During my recent trip to Granada, Spain for a writing workshop, I spent time — along with a group of fellow writers and authors — exploring the Spanish artistic concept of Duende, which can be translated as a physical and emotional response to art, or an elevated state of authentic emotions, that is often associated with Flamenco. We learned that music and poetry which evokes Duende shares common roots of love, and suffering, and death.
Spanish poet, playwright, and theatre director, Federico García Lorca, first developed the aesthetics of Duende in 1933.
Behind the art of Duende, lurks a terrible question that has no answer. I read about Duende — and a pain so strong that it supersedes death almost — and thought about myself, and my inability to dawdle in pain, my need to move beyond it, through it, into inspiration. Russian stories about my father came to mind: Stories, rituals, and music.
While reading Lorca, and about deep song — songs heard in the distance — I came back to my childhood and to Russian songs. To gypsy music. To songs of love and yearning and an ache for a country that is gone. It is all wrapped into music.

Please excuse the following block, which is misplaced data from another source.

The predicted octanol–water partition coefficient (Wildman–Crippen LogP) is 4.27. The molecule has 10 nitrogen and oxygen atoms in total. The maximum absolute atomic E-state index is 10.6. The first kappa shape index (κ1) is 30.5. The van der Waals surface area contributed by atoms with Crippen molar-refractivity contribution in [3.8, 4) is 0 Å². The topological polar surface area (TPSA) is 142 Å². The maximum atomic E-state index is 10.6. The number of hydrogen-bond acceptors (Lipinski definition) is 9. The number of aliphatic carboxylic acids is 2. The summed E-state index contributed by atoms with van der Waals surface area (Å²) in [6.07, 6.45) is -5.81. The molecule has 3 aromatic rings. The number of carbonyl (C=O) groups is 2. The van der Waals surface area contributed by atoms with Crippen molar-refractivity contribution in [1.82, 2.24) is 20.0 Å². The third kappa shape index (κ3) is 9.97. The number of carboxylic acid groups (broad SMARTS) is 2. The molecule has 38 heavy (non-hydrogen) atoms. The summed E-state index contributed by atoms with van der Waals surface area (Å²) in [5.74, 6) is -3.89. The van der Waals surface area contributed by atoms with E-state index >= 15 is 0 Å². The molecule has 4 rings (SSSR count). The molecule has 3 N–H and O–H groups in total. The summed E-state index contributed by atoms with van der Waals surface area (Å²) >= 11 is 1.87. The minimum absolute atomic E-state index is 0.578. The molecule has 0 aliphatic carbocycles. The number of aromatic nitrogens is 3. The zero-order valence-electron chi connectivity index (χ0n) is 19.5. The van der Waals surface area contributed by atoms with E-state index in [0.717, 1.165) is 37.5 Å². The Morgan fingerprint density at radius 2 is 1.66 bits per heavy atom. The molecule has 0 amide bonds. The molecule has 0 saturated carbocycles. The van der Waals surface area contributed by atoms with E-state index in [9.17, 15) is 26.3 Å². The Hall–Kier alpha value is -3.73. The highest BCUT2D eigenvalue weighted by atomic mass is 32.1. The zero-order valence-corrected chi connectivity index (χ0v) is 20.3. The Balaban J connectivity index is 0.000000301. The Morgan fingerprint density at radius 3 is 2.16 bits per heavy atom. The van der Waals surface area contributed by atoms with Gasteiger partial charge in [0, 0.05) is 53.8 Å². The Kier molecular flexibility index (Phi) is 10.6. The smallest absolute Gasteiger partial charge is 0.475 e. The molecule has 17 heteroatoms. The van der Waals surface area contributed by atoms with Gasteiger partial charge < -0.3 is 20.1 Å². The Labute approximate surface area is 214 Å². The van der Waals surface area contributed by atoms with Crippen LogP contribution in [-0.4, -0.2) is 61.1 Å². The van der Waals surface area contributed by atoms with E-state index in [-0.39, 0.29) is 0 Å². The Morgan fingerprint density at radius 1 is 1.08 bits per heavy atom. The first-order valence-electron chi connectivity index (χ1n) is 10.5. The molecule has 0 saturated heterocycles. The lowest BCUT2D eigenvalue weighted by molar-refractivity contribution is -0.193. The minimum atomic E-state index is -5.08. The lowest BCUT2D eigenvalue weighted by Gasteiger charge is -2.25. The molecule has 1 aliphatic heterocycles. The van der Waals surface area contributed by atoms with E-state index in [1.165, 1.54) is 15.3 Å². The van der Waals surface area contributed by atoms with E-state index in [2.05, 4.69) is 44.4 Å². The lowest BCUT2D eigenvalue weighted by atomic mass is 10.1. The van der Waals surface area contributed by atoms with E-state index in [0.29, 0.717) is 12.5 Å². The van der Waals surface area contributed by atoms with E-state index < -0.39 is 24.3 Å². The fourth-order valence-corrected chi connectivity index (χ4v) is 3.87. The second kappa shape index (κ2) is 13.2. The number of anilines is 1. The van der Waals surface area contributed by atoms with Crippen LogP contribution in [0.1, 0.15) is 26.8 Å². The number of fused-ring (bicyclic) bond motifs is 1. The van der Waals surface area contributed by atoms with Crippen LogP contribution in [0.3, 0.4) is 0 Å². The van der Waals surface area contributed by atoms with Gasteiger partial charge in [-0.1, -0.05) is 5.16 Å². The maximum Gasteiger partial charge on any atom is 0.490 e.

Although I rejected religion, I love the music of my church. Church singing always makes me cry. I found myself in San Gregorio church in Granada, where nuns were chanting, and the experience helped me remember how the music from my father's side can transport me.
I know very little of the culture of my mother’s land, even though I was born there. Yes, I am steeped in the music and culture of my father’s land, even though he left it 30 years before I was born.
I only need to hear a tune, or a poem, or a line of a song and I am transported. I only need to smell the wafting of incense from the priests and I am transported. I only need to imagine the raucous laughter of a vodka-sated crowd and I am transported.
Could this, too, be Duende?